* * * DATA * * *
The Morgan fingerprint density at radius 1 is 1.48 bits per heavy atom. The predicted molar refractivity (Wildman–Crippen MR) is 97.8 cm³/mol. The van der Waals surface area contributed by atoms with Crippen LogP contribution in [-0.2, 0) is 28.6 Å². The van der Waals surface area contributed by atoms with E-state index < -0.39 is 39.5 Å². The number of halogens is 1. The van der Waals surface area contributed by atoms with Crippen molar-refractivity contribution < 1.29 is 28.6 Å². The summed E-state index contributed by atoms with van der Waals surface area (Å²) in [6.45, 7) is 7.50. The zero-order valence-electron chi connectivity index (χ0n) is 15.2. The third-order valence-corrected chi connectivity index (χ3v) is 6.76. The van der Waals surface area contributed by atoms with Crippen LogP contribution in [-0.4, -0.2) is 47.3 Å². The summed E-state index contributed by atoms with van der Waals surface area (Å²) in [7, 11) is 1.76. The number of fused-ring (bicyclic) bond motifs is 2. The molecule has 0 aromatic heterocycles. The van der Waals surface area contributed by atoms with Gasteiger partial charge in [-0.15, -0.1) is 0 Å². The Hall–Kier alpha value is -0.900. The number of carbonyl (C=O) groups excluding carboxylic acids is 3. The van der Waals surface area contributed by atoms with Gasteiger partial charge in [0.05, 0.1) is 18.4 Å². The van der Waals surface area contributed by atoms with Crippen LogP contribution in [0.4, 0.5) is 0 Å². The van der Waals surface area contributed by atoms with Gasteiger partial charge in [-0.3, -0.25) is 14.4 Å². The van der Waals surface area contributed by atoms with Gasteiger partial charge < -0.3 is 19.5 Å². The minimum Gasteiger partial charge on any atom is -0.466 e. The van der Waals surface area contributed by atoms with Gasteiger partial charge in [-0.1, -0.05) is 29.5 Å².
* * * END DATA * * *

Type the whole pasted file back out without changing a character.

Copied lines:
The Morgan fingerprint density at radius 1 is 1.48 bits per heavy atom. The predicted molar refractivity (Wildman–Crippen MR) is 97.8 cm³/mol. The van der Waals surface area contributed by atoms with Crippen LogP contribution in [-0.2, 0) is 28.6 Å². The van der Waals surface area contributed by atoms with E-state index < -0.39 is 39.5 Å². The number of halogens is 1. The van der Waals surface area contributed by atoms with Crippen molar-refractivity contribution < 1.29 is 28.6 Å². The summed E-state index contributed by atoms with van der Waals surface area (Å²) in [6.45, 7) is 7.50. The zero-order valence-electron chi connectivity index (χ0n) is 15.2. The third-order valence-corrected chi connectivity index (χ3v) is 6.76. The van der Waals surface area contributed by atoms with Crippen LogP contribution in [-0.4, -0.2) is 47.3 Å². The summed E-state index contributed by atoms with van der Waals surface area (Å²) in [7, 11) is 1.76. The number of fused-ring (bicyclic) bond motifs is 2. The molecule has 0 aromatic heterocycles. The van der Waals surface area contributed by atoms with Gasteiger partial charge in [-0.15, -0.1) is 0 Å². The Hall–Kier alpha value is -0.900. The number of carbonyl (C=O) groups excluding carboxylic acids is 3. The van der Waals surface area contributed by atoms with Gasteiger partial charge in [0.05, 0.1) is 18.4 Å². The van der Waals surface area contributed by atoms with Crippen LogP contribution in [0.4, 0.5) is 0 Å². The van der Waals surface area contributed by atoms with Gasteiger partial charge in [-0.3, -0.25) is 14.4 Å². The van der Waals surface area contributed by atoms with Gasteiger partial charge < -0.3 is 19.5 Å². The minimum Gasteiger partial charge on any atom is -0.466 e. The van der Waals surface area contributed by atoms with Gasteiger partial charge in [-0.1, -0.05) is 29.5 Å².